originally posted on May 23, 2011
Getting a reasonably priced hotel room in New York City (and by reasonable, I mean $150 or less–I have never paid more than $150 for a Manhattan hotel room), this past weekend was impossible. Even the pod hotels were raking in $300+ for a cubicle, which was well out of my price range. But as often happens when we’re forced to look beyond our usual–and comfortable options–things turned out not just well, but better. Why? Because I–don’t laugh–discovered Jersey City. The hotels there are reasonable (even this weekend, when clearly everyone had decided that New York was THE place to spend the Rapture), a quick walk to the PATH train into Manhattan, and have FREE parking. I don’t know if I’ll ever bother looking in Manhattan again. Every time I travel there, it seems I find a cheaper, better, more efficient way of doing it.
We checked in Friday, then hopped the PATH to midtown, where we grabbed a very quick bite before checking out The Normal Heart, a Tony nominee for Best Revival. I’d feared that what people had branded an “issue play” would come off as preachy and didactic, but it was far from it. Anything that someone would label as such is failing to see how organic it all is; these are the actual arguments that were being made–are still being made–to real people. I found it compelling, and sad, moreso because it’s all true. As difficult as it must have been for Larry Kramer to dramatize this very personal story, he did so with humor, compassion, and heart.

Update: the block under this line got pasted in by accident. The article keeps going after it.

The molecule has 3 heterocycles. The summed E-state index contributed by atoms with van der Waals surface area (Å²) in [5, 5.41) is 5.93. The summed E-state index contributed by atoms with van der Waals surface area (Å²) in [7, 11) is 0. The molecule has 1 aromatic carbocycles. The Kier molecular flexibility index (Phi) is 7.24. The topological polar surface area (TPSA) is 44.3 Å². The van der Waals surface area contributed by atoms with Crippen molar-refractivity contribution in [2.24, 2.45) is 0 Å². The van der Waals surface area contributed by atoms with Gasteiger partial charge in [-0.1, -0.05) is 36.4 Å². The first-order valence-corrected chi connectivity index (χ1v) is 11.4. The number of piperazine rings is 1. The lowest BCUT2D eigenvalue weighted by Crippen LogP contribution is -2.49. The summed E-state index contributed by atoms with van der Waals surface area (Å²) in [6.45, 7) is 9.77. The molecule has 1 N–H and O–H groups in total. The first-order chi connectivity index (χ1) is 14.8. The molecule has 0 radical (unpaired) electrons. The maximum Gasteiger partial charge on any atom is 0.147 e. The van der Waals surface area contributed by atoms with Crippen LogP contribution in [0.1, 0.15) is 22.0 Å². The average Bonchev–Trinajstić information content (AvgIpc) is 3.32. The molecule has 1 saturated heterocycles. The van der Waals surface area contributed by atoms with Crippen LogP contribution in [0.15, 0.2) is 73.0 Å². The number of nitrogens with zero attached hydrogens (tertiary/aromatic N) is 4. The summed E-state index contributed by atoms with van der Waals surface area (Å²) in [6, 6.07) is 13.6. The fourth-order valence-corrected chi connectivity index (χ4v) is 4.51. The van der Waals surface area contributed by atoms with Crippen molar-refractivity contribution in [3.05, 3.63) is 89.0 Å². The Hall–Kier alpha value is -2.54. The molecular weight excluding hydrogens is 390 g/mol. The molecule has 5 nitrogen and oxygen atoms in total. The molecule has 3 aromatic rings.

Saturday afternoon found us not burning in hell but sitting in the audience at what appeared to be another sold-out performance of Good People, a Tony nominee for Best Play. The play is very likable, funny, and Frances McDormand had a good handle on her character, though Renee Elise Goldsberry (Kate) stole the show from the moment she said her first line. Of the three Tony nominees for Best Play that I saw–Jerusalem, The Motherf**ker with the Hat, and this–I wouldn’t give this the nod. It’s incredibly skillful, and I’m now eager to read David Lindsay-Abaire’s other work, particularly the Pulitizer Prize-winning Rabbit Hole, but there were some premises that I thought asked the audience to stretch a little too far, for starters the notion that the desperation for and inability to find ANY minimum wage job is the catalyst that drives the entire show. My money is still on Jerusalem.
From there, it was off to Vatan, a tapas-style Indian restaurant; I’ll be revisiting it as soon as I have the chance. After you take off your shoes and climb into a big comfy booth, you don’t have to order a thing because they bring you everything on the menu! So many things to try, all delicious, and you can have as much of anything as you want. That’s how I like to eat.
Then finally, the point of the entire weekend…The New Works 4 International Short Play Festival, and my play Gift Horse, at the Richmond Shepard Theatre. But because this is so long already, I’m going to put that stuff in a separate post…